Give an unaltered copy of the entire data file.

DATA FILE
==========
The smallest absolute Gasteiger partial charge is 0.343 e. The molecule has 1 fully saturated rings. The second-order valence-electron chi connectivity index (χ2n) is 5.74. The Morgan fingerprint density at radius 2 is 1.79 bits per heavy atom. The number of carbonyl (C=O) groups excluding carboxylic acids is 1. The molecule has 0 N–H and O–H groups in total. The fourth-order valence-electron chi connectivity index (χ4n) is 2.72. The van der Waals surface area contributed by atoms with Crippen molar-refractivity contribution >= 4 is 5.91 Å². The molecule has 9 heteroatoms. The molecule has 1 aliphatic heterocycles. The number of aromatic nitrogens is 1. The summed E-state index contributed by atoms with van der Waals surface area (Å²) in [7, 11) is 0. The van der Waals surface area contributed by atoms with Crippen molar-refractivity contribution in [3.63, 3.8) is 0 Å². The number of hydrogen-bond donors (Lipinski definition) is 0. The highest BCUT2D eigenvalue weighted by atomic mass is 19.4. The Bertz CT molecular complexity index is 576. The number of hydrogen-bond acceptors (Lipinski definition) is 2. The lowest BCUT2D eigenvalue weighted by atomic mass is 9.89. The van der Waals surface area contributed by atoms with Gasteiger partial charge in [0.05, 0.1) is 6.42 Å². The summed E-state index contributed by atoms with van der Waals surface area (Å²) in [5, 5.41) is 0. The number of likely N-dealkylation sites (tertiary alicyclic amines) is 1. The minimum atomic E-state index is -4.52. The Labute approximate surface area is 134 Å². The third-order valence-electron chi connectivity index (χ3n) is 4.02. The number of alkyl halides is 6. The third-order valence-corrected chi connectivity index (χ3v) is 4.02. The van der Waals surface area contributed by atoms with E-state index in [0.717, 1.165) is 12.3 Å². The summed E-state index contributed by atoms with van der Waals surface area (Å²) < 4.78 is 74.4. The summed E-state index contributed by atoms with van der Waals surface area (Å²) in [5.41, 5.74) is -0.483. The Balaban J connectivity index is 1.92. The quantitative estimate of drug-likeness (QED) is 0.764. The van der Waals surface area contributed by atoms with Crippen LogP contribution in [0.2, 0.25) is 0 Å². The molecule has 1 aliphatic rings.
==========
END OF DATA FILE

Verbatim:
The smallest absolute Gasteiger partial charge is 0.343 e. The molecule has 1 fully saturated rings. The second-order valence-electron chi connectivity index (χ2n) is 5.74. The Morgan fingerprint density at radius 2 is 1.79 bits per heavy atom. The number of carbonyl (C=O) groups excluding carboxylic acids is 1. The molecule has 0 N–H and O–H groups in total. The fourth-order valence-electron chi connectivity index (χ4n) is 2.72. The van der Waals surface area contributed by atoms with Crippen molar-refractivity contribution >= 4 is 5.91 Å². The molecule has 9 heteroatoms. The molecule has 1 aliphatic heterocycles. The number of aromatic nitrogens is 1. The summed E-state index contributed by atoms with van der Waals surface area (Å²) in [7, 11) is 0. The van der Waals surface area contributed by atoms with Crippen molar-refractivity contribution in [3.63, 3.8) is 0 Å². The number of hydrogen-bond donors (Lipinski definition) is 0. The highest BCUT2D eigenvalue weighted by atomic mass is 19.4. The Bertz CT molecular complexity index is 576. The number of hydrogen-bond acceptors (Lipinski definition) is 2. The lowest BCUT2D eigenvalue weighted by atomic mass is 9.89. The van der Waals surface area contributed by atoms with Gasteiger partial charge in [0.05, 0.1) is 6.42 Å². The summed E-state index contributed by atoms with van der Waals surface area (Å²) in [5, 5.41) is 0. The number of likely N-dealkylation sites (tertiary alicyclic amines) is 1. The minimum atomic E-state index is -4.52. The Labute approximate surface area is 134 Å². The third-order valence-electron chi connectivity index (χ3n) is 4.02. The number of alkyl halides is 6. The third-order valence-corrected chi connectivity index (χ3v) is 4.02. The van der Waals surface area contributed by atoms with E-state index in [0.717, 1.165) is 12.3 Å². The summed E-state index contributed by atoms with van der Waals surface area (Å²) < 4.78 is 74.4. The summed E-state index contributed by atoms with van der Waals surface area (Å²) in [5.41, 5.74) is -0.483. The Balaban J connectivity index is 1.92. The quantitative estimate of drug-likeness (QED) is 0.764. The van der Waals surface area contributed by atoms with Crippen LogP contribution in [0.2, 0.25) is 0 Å². The molecule has 1 aliphatic rings.